U team to map brain

University researchers will co-lead the $30-million Human Connectome Project, using magnetic imaging scanners to study how regions of the brain connect.

by Kyle Potter

Researchers at the University of Minnesota will soon join forces with other institutions nationwide to map the connections of the human brain.

The University will co-lead the Human Connectome Project, a $30-million research effort funded by the Blueprint for Neuroscience Research of the National Institutes of Health. Researchers will use magnetic imaging scanners to map the brain.

Kamil Ugurbil, director of the University’s Center for Magnetic Resonance Research, and several other University faculty will work with eight other research institutions to map the brains of 1,200 adults to learn more about brain’s structure.

Scientists hope a more complete understanding of how regions of the brain connect to one another will help solve the mysteries of mental health problems and brain dysfunction.

“For humans, we literally have no comprehensive, systematic, modern sense of [the brain’s] connectivity because we didn’t have the technologies available until recently,” said Michael Huerta, project leader of HCP.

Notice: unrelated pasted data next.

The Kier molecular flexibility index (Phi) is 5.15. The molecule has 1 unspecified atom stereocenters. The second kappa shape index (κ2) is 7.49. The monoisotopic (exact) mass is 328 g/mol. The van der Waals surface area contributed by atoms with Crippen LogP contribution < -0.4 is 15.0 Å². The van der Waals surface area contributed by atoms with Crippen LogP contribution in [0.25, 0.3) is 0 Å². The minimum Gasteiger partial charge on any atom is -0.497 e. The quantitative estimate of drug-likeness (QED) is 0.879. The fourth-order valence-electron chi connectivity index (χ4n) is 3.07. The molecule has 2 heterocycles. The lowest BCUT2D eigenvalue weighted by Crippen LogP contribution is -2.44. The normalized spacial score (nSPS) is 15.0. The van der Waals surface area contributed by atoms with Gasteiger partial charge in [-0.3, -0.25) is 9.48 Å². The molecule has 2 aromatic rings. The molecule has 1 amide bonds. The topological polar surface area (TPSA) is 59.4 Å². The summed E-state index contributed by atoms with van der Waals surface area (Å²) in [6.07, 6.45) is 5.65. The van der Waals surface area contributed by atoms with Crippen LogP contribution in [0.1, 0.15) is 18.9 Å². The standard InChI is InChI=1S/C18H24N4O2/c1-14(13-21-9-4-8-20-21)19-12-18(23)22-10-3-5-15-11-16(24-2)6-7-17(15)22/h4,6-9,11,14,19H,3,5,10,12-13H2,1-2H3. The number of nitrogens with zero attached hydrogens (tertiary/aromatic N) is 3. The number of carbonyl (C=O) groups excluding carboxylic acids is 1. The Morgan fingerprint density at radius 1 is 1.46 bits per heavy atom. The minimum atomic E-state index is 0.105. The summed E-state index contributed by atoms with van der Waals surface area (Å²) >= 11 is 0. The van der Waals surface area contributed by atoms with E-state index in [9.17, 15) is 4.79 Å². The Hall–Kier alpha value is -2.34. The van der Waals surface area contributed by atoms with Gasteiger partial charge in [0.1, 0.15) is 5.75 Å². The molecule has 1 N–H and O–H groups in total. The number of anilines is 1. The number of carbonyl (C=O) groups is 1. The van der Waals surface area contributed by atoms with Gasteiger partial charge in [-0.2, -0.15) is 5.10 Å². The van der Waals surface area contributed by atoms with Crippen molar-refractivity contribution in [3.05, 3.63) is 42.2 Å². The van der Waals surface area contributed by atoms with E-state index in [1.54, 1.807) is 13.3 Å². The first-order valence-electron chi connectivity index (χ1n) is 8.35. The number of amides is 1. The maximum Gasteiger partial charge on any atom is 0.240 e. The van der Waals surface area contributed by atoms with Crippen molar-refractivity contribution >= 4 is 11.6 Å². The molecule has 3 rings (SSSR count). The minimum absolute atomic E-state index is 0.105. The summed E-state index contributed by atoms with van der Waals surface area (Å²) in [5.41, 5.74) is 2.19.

The CMRR specializes in using magnetic resonance imaging technology in biomedical research.

Ugurbil and his team will use the currently incomplete $53.2 million expansion to the CMRR facility in the Biomedical Discovery District. The new facility will house a 10.5 Tesla magnet “capable of delivering the sharpest images ever seen through magnetic resonance imaging technology,” according to a press release.

“The Human Connectome Project will have transformative impact, paving the way toward a detailed understanding of how our brain circuitry changes as we age and how it differs in psychiatric and neurological illness,” said Dr. David Van Essen, the other co-leader of the project from the Washington University School of Medicine in St. Louis, in a press release.

The project led by Ugurbil and Van Essen will run alongside an $8.5 million project at Harvard University and the University of California, Los Angeles, where researchers will work to improve magnetic resonance imaging.